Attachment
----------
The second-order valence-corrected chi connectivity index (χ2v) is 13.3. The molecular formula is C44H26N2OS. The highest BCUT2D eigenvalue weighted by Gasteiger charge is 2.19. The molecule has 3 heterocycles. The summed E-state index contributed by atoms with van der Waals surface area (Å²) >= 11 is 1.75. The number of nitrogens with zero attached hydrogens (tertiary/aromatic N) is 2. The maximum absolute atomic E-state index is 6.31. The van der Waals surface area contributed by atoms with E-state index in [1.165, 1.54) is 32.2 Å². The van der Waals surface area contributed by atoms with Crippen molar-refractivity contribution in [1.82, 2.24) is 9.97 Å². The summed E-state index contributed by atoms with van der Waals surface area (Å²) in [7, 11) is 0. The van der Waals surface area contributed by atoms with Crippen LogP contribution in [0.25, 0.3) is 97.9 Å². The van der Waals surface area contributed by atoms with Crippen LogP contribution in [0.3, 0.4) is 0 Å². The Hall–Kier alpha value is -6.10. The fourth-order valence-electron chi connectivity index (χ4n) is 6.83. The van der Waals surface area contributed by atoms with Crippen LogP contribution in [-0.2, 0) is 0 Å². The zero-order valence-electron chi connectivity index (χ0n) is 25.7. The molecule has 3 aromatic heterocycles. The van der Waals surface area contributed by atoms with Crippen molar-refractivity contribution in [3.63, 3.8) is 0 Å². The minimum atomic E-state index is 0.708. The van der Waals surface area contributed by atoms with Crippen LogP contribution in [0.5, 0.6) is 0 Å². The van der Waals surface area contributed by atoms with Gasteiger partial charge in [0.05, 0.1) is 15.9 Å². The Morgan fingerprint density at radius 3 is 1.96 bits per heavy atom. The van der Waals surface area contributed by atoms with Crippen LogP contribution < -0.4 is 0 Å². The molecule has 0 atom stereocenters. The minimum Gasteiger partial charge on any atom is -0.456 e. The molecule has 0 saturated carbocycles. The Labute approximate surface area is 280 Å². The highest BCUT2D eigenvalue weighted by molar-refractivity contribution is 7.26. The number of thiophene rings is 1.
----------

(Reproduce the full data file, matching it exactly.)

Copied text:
The second-order valence-corrected chi connectivity index (χ2v) is 13.3. The molecular formula is C44H26N2OS. The highest BCUT2D eigenvalue weighted by Gasteiger charge is 2.19. The molecule has 3 heterocycles. The summed E-state index contributed by atoms with van der Waals surface area (Å²) >= 11 is 1.75. The number of nitrogens with zero attached hydrogens (tertiary/aromatic N) is 2. The maximum absolute atomic E-state index is 6.31. The van der Waals surface area contributed by atoms with E-state index in [1.165, 1.54) is 32.2 Å². The van der Waals surface area contributed by atoms with Crippen molar-refractivity contribution in [1.82, 2.24) is 9.97 Å². The summed E-state index contributed by atoms with van der Waals surface area (Å²) in [7, 11) is 0. The van der Waals surface area contributed by atoms with Crippen LogP contribution in [0.25, 0.3) is 97.9 Å². The van der Waals surface area contributed by atoms with Crippen LogP contribution in [0.3, 0.4) is 0 Å². The Hall–Kier alpha value is -6.10. The fourth-order valence-electron chi connectivity index (χ4n) is 6.83. The van der Waals surface area contributed by atoms with Crippen LogP contribution in [-0.2, 0) is 0 Å². The zero-order valence-electron chi connectivity index (χ0n) is 25.7. The molecule has 3 aromatic heterocycles. The van der Waals surface area contributed by atoms with Crippen molar-refractivity contribution in [3.63, 3.8) is 0 Å². The minimum atomic E-state index is 0.708. The van der Waals surface area contributed by atoms with Crippen LogP contribution in [0.5, 0.6) is 0 Å². The van der Waals surface area contributed by atoms with Gasteiger partial charge in [0.05, 0.1) is 15.9 Å². The Morgan fingerprint density at radius 3 is 1.96 bits per heavy atom. The van der Waals surface area contributed by atoms with Crippen LogP contribution < -0.4 is 0 Å². The molecule has 0 atom stereocenters. The minimum Gasteiger partial charge on any atom is -0.456 e. The molecule has 0 saturated carbocycles. The Labute approximate surface area is 280 Å². The highest BCUT2D eigenvalue weighted by molar-refractivity contribution is 7.26. The number of thiophene rings is 1.